Police launch new Partygate investigation and reopen another after fresh evidence emerges

4 July 2023, 17:17 | Updated: 4 July 2023, 17:52

The gathering was advertised as a 'mingle and jingle'
The gathering was advertised as a 'mingle and jingle'. Picture: Alamy/Getty
Kieran Kelly

By Kieran Kelly

The Metropolitan Police has said it will reopen one of its Partygate investigations, as well as launch a new probe, in light of new evidence.

A spokesperson for the police force said: "The Met is now re-opening an investigation into potential breaches of the regulations at an event in Matthew Parker Street on 14 December 2020."

They continued: "Based on the information available at the time, that investigation did not lead to FPNs, but outcome letters sent to some participants stated that 'the Metropolitan Police reserves the right to revisit this decision in the event that further significant evidence comes to light.'

"The receipt of video evidence has resulted in the Met revisiting and updating the assessment."

Former Tory hopeful Shaun Bailey helped organised the gathering
Former Tory hopeful Shaun Bailey helped organised the gathering. Picture: Getty

"Following assessment of material relating to a gathering in Parliament, the Met is opening an investigation into potential breaches of the Regulations at an event on 8 December 2020," they added.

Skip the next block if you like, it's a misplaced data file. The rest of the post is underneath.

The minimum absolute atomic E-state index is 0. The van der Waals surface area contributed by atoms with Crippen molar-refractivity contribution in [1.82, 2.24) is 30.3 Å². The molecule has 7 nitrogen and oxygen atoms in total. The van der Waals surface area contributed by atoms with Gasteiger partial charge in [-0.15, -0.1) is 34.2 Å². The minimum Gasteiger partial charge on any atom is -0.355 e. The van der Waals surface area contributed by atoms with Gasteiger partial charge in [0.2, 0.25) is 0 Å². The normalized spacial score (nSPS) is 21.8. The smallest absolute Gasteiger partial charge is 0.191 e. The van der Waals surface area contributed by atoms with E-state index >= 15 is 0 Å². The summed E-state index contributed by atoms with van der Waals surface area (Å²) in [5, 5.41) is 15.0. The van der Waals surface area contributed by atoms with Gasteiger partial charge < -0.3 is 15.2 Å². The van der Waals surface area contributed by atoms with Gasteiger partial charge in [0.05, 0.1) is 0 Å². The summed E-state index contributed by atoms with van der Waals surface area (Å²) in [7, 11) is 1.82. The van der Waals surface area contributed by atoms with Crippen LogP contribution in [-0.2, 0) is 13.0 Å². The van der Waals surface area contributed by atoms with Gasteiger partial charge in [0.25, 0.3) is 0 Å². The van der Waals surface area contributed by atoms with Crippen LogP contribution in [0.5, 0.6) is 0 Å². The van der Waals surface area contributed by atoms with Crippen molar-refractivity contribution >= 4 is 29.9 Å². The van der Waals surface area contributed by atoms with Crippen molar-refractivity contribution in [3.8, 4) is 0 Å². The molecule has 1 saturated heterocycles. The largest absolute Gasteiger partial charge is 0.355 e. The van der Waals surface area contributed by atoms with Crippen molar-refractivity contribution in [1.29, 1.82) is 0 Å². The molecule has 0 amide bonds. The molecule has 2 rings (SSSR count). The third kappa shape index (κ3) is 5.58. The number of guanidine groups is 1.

The Met originally decided against investigating the alleged gathering, which former Tory mayor candidate Shaun Bailey organised.

Read More: Partygate investigator Sue Gray broke Civil Service code by discussing a job with Labour, inquiry finds

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The new investigation relates to an alleged gathering in Parliament during the same month.

Thames Valley police have said they will not investigate alleged gatherings at Chequers, the prime minister's country home, when Boris Johnson was still in Number 10.

Met Police Commissioner Sir Mark Rowley
Met Police Commissioner Sir Mark Rowley. Picture: Getty

The fresh evidence was described as "colourful" by Met Police chief Sir Mark Rowley on Global's The News Agents podcast.

Sir Mark said in June: "We're not routinely opening every minor historic allegation. So, if you phoned up about your neighbour from three years ago, we're not going to reopen that.

"But clearly cases that are particularly serious, particularly concerning, we will do.

"As people know, that case has been previously looked at based on a photo. It's very obvious a video tells a much richer, clearer story than a photo. And so, the team are looking at that with a view to whether that provides a basis for further investigation.

"I think we can all we can all see the colourful nature of the video and how much it tells a story, way beyond the original photo.

"I need to let the team work through that. I think we can all guess which way it will go."

He said ‘the same procedures as before’ and ‘the same principles as before’ would be applied to the investigation.